Despite being in the profession of having to write copious tasting notes and other wine marketing material, I have always considered wine and food recommendations to be patronisingly prepared with just a hint of arrogance. For who am I, or a winery or a food and wine writer to suggest that a certain dish should be “paired” (Christ, I hate that word) with a glass of something that apparently forms a perfect match?
Through reams of food-luvvie writings, hours of pontificating by the wine trade and lectures from self-appointed experts, the general consumer has now been indoctrinated into thinking that there is some Holy script of wine-food matchings enlightening the path to an ideal culinary experience.
Much to my delight (another awful word in the wine lexicon) Tim Hanni – Master of Wine, nogal – stepped-up onto the stage at a Sauvignon Blanc conference in Marlborough, New Zealand, and said that this was all “bull-shit”. Tim, by the way, has been around. Over 50 years of experience in the food and wine game and a highly-regarded lecturer and writer in his homeland of the USA as well as doing wine gigs around the world.
Employing some simple psychology, he laid it out for those commentators and recommenders who deem it a right to tell others what is going on inside their own sensorial world: “Avoid the pretence of thinking what you smell, taste and prefer is what someone else should experience,” he said. Just think about that for a while.
While the sommeliers and food-writers in the room were choking on their water-biscuits, Tim went on, just short of calling the industry of food-and-wine recommendations a hoax. Some of his points:
- Wine and food “pairing” or “matching” was never a tradition in France until recently
- The emergence of wine and food pairing coincides with plummeting consumption in France (and Italy)
- Biological sensory individualism (genetic/physiological differences) alone provides a basis for revising how we approach enjoying wine with food.
With this in mind, Tim called on his peers “to educate the wine trade, hospitality professionals and wine influencers (and not necessarily consumers) to better serve the personal interests of wine lovers”.
One specific slide attracted my attention, a quote he had pulled from the rather influential book Larousse Gastronomique (1938). Here the chef-cook-entertainer-host of a meal is told that for the third course of meat and vegetables, the wines that can be served are Romanée, Lafite, Hermitage, Côte Rôtie “of if the guests prefer the white wines of Bordeaux, the Sauternes, the Saint-Peráy should be served”.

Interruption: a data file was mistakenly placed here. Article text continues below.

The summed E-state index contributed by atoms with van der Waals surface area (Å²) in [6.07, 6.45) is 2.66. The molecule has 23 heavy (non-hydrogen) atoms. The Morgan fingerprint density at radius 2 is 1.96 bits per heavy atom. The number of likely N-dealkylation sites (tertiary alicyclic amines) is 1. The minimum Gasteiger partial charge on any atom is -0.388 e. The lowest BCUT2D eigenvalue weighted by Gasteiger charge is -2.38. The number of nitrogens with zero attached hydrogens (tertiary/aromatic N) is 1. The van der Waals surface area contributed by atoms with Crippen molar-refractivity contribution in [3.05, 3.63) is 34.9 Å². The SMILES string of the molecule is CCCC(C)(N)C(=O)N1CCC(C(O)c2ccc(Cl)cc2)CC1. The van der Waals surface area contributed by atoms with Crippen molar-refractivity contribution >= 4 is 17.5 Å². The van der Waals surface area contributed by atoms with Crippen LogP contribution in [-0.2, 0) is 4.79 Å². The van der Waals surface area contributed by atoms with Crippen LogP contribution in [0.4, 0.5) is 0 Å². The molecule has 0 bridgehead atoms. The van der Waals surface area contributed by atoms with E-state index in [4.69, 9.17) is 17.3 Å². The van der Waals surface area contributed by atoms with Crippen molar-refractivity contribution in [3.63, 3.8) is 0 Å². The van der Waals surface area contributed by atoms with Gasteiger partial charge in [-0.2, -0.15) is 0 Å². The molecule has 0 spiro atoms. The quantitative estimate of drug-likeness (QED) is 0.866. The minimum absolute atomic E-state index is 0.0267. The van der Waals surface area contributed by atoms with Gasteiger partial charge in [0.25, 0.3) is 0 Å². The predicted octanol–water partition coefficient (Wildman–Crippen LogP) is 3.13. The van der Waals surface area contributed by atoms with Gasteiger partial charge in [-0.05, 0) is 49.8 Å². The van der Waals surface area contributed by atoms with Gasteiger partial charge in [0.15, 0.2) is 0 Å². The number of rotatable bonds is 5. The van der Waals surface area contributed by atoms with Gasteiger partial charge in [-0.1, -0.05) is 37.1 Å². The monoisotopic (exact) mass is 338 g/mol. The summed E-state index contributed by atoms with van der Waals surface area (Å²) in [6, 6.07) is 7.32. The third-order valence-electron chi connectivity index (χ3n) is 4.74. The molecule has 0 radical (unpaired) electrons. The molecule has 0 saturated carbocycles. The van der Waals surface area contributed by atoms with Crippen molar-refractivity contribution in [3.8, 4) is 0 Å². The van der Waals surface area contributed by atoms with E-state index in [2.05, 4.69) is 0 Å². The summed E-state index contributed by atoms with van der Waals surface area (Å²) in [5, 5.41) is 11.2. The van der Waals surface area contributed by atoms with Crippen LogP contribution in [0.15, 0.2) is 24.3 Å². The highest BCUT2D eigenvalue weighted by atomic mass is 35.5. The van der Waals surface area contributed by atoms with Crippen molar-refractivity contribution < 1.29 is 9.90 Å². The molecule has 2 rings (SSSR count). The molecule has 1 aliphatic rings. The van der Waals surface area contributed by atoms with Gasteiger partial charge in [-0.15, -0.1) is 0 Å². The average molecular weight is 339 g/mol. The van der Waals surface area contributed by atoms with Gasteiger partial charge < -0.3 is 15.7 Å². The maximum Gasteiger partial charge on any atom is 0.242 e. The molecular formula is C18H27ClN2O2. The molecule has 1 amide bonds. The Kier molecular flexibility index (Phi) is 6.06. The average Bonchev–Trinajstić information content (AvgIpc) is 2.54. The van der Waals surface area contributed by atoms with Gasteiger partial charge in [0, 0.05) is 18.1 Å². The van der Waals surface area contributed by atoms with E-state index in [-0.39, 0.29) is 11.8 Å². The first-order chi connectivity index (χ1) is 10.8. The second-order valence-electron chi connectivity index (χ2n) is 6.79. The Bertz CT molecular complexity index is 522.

In simpler non-Larousse terms: give them what they’d like to drink with their meal. Today’s wine scene, says Tim, has lost the plot of true consumer engagement, the writers, sommeliers and chefs having fell victim to metaphors, pseudoscience, misunderstandings, hyperbole and plain ignorance.
But he wasn’t there to stir or diss. The take-out message was that if a greater, all-encompassing love for wine is to be created for the consumer, those in the industry are going to truly have to understand the factors that contribute to personal preferences. “Connect with consumers at a powerful and personal level,” he said. “Understand, embrace and cultivate all wine consumers and guide the people who are interested in learning more about wine to do the same.”
For those subscribing to wine-pairing gospel, I can add a few observations of my own. The one being that when it comes to selecting a wine to accompany a dish, we consumers are encouraged to have developed a Pavlov’s dog set of expectations. So, with a plate of freshly shucked oysters, a cool Chablis or Sauvignon Blanc is going to be the way to go.
But this is so only because the diner, or the person recommending the combination – be it a writer or sommelier – has never attempted to discover the possibility of chasing a live plump oyster with a glass of chilled Pinotage. And this ignorance influences generations of consumers until the one-dimensional recommendation is cast in stone.
The prospect of a bloody rare steak automatically evokes Pavlov-like calls for a claret-shaped bottle of Cabernet Sauvignon, a Bordeaux-style red blend or possibly the slicker form of a bottle of Shiraz/Syrah.
Sit back and think why this is so? Because due to all that food magazine and cookery book thumping one has come to assume that a full-bodied red wine will move your world when chomping some bloody meat. Your democratically disposed individuality, over which one should be so protective, has never been allowed the opportunity to discover the joy of chomping the best cut of charred beef with a buxom glass of wooded Chardonnay served just-off room temperature. Because it is “not done” and it “doesn’t say so” on the wine-list.
So the list can go on, and it is such fun. But the point remains that there is no ideal food and wine combination, and harping on about this topic through countless prescriptive recommendations and assertions of doctrine does more to detract from the exciting wonders of wine and food than encourage it.
What a great challenge this is…to turn the current status quo of poncy wine-themed dinners and wine-service dogma on its head. True art needs a blank canvas. Glass of New World Pinot Noir optional.
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